Rock salt and asparagus

kept(6)May 30, 2007

Someone told me he contols weeds in his asparagus patch by sprinkling rock salt on the weeds. The salt is not supposed to hurt the asparagus because the roots are much deeper then the weed roots. I don't dare do it before chacking with some other folks who may have tried this.

Thanks,

Vicki

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Heathen1(10a)

no, I wouldn't. Salt in the soil is what they do to kill all life in the soil, that would be really dangerous. Vinegar works. trim the weeds and spray vinegar on them.

    Bookmark   May 30, 2007 at 11:15PM
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Kimmsr(4a/5b-MI)

That is an old time myth and you were right to be skeptical. Do not apply any salt to your soil because that is a good way to poison that soil. The Romans used salt eons ago to poison the soil of some of their conquered territory so the inhabitants of that territory would be totally dependant on Romans for food.

    Bookmark   May 31, 2007 at 7:14AM
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ronalawn82(z9FL)

"Studies of salt application were often done despite the prevailing opinion that NaCl applications were harmful. The fictitious account about the Romans salting Carthage to destroy plant life led to misguided beliefs about the use of salt in agriculture. Studies on salt-sensitive crops like tomatoes and strawberries and roadside salt damage along highways reinforced an attitude that salt had no place in agriculture. In fact, plant physiologists have not identified an essential role for sodium in plant health and simply assumed that chloride, known to be essential for photosynthesis, was so highly available in soils that salt supplements were unnecessary." (Using sodium chloride to control plant diseases - W H Elmer).

Chloride is required by plants, but in tiny amounts and in special circumstances.

    Bookmark   May 31, 2007 at 9:46AM
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Heathen1(10a)

Well, back when I was going to University for Archaeology, we studied the cultures who's agriculture was doomed due to salts building up in the soil from the way they irrigated... the area between the Tigris and the Euphrates is an example. It WAS a long time ago... but hey, why chance it?

    Bookmark   May 31, 2007 at 11:48AM
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rhizo_1 (North AL) zone 7

Fertilizer 'salts' are not the same thing as sodium chloride. You can create a build up of 'salts' in your own garden.....even in your container plants....by not watering properly.

    Bookmark   May 31, 2007 at 1:09PM
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fertilizersalesman(z6 PA)

Asparagus is very salt tolerant. It wouldnÂt surprise me that people salt their asparagus just enough to kill everything else. All in all sounds like a poor way to control weeds.

People tend to confuse Âsalt with table salt. Sodium chloride (table salt) is a salt, but it is not the only salt. Fertilizers for example are salts as is gypsum and anything else that is an anion combined with a cation. So it is important to specify sodium if that is what you are talking about rather than just saying Âsalt which can be any number of things.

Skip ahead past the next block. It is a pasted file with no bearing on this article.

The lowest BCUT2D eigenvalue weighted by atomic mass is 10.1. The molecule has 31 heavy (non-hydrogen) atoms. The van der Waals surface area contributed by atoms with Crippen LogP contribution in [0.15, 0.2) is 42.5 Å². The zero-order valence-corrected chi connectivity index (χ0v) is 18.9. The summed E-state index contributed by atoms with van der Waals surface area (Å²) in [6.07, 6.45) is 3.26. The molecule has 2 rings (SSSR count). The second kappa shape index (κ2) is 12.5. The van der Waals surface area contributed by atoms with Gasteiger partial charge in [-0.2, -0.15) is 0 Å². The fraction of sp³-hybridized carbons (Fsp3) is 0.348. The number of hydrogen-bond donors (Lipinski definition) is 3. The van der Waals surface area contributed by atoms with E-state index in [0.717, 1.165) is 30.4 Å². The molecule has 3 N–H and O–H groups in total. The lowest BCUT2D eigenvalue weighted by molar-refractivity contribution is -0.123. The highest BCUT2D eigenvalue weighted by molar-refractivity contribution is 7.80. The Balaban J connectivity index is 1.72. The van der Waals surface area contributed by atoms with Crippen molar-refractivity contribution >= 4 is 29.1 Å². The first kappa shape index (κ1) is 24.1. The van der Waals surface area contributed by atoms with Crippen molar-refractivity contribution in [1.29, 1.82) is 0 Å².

Bookmark   May 31, 2007 at 1:15PM
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paulns(NS zone 6a)

Google salt, asparagus and you'll turn up contemporary articles from respected universities that say salt can be used for weed control, fertilizer and to suppress root diseases, and articles from other respected universities that do not recommend its use. So it's controversial. Because salt does contaminate the soil for other plants, and kills soil life, I wouldn't use it.

Interesting subject, historically.

"It was formerly believed that one of the most important ingredients of manures for the asparagus plant was common salt...Experience has shown, however, that while salt may not be harmful, there is no real fertility value in it.."

-"Fertilizers" by Edward B Voorhees, Prof. of Agriculture, Rutgers College, published in 1902

    Bookmark   May 31, 2007 at 1:16PM
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Kimmsr(4a/5b-MI)

In areas where rock salt was used for ice control on roads why did the vegetation along side those roads not grow then next spring if rock salt does not harm vegetation all that much?

    Bookmark   June 1, 2007 at 6:52AM
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pablo_nh(z4/5 NH)

Weed then mulch well. Unmulched garden beds are, with very rare exception, a big no-no (IMO).

    Bookmark   June 1, 2007 at 7:59AM
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fertilizersalesman(z6 PA)

Kimmsr,

Different plants have different salinity tolerances. Coconuts for example grow with their roots hanging in the ocean. Most plants (like those along side the road) do not tollerate high salt levels. Asparagus does put up with a good bit of salt which is why people have apparently used salt to kill weeds out of their asparagus patch. As a general statement I would agree that rock salt is not a very good soil amendment because it increases salinity without providing anything in the way of plant nutrients.

    Bookmark   June 1, 2007 at 12:19PM
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scjohns

03/06/2012 In regard to rock salt on asparagus,I have grown asparagus in southwest Pa. for over 15 years. I throw rock salt,(rock salt only NOT calcium chloride or snow chemicals), on my bed every year as soon as the first shoots appear.I find the spears to be larger,juicier, and more robust than without. So far as "killing the soil as the Romans did",if the soil was dead the weeds wouldn't grow and there would be no need to toss on the rock salt. Just my experience.